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Plant of the Week: Paperwhite Narcissus

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Plant of the Week
Paperwhite Narcissus
Latin: Narcissus tazetta

No photo available.I’ve always liked flower bulbs and especially enjoy forcing them to bloom. One of the easiest bulbs to force is the Paperwhite Narcissus (Narcissus tazetta). Unlike most daffodils, this species requires no chilling to flower.

To the daffodil fancier, these bulbs are called the "polyanthus group" -- literally "many flowers." All tazettas have a number of blooms at the end of the scape, not just one as seen in the common daffodil. The cultivars can be divided into three groups; the bi-colors, the doubles and the whites.

The name paperwhite narcissus is best used for the white group. Ziva, a selection developed by an Israeli breeder in the 1970s, is the most common. The bulbs and foliage are typical for daffodils in general.

Flowers are all white and about the size of quarter, but borne in a cluster with up to a dozen blossoms. Inside the field of six white petals sets a small white cup. The name "tazetta" in Italian means "small cup". All paperwhite narcissus have a strong fragrance, but Ziva’s is particularly strong. Many consider it too strong, a kind of musky sweetness.

Paperwhite narcissus is the oldest and most widely distributed of the genus. They originated in the Mediterranean region and adjacent areas of central Asia, but were an early item of commerce. They arrived in China during the Late Sung period, about 1,000 years ago, probably introduced by Arab traders. They became intimately associated with the Chinese New Year celebrations, because they can be bloomed easily in January.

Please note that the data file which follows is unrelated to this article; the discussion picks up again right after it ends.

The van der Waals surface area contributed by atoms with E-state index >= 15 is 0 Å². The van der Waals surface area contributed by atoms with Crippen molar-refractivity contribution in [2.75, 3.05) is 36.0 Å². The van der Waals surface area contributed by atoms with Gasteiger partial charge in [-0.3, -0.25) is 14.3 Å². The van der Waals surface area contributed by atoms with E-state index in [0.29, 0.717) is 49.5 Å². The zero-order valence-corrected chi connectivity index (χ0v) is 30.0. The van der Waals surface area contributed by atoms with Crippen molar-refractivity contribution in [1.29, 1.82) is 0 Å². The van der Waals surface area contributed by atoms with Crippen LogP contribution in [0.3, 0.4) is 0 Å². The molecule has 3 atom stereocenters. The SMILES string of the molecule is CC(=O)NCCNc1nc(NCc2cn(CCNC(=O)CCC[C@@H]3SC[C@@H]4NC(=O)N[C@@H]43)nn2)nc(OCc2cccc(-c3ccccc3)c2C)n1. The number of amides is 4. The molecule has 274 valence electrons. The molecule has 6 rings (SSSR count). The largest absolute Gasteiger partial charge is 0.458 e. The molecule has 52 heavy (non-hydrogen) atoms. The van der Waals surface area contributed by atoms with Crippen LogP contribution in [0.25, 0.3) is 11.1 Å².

Our custom of forcing paperwhite narcissus in a bowl of gravel filled with water is a Chinese custom. The Chinese name for the flower is shuixian, and translates as "water fairy". But, think of it as an assemblage of Daoist deities associated with water, not cute Tinker Bell-like fairies of Western folklore. As a symbol, the flowers are supposed to be the purveyor of great happiness.

During the late Victorian period, Chinese art and style seemed quite popular. During the late 1800s the Dutch, always looking for new categories of bulb crops as fashions change, began growing the polyantha narcissus in large numbers.

They made many introductions of new hybrids and promoted the idea of forcing these bulbs indoors in the Chinese fashion to the Victorian ladies of the day. But, with the opening of WW I, interest in tazettas waned and no new cultivars were introduced.

Tazettas are commonplace in California where they are often called Chinese sacred lilies. Most of these early Chinese immigrants were from Fujian Provenance (on the mainland opposite Taiwan), which also was where the bulbs were produced for the Chinese New Years festivities.

I usually don’t grow my paperwhites in gravel, but use shallow bulb pans. To create a nice display, I crowd the bulbs together in the pot, often even planting the bulbs in two layers, one atop the other. They are very responsive to temperature, but too-warm temperatures cause them to stretch.

To avoid the stretch problem as much as possible, I pot my bulbs in mid- to late October and leave them on the patio. If the temperature goes below 28 degrees, I bring them in. I only bring the pots inside when they are in full bloom, at which time the stretching problem continues. If I were better organized, I would set them outside at night to reduce stretch. If they get too top heavy, cut the stems for cut flowers.

Paperwhites are hardy throughout Arkansas, but because they lack winter dormancy, the leaves begin to grow in the fall. Cold winter temperatures singe the leaves, and when they bloom in the spring, the flowers are attractive but the foliage looks pretty rough.

By: Gerald Klingaman, retired
Extension Horticulturist - Ornamentals
Extension News - January 14, 2005

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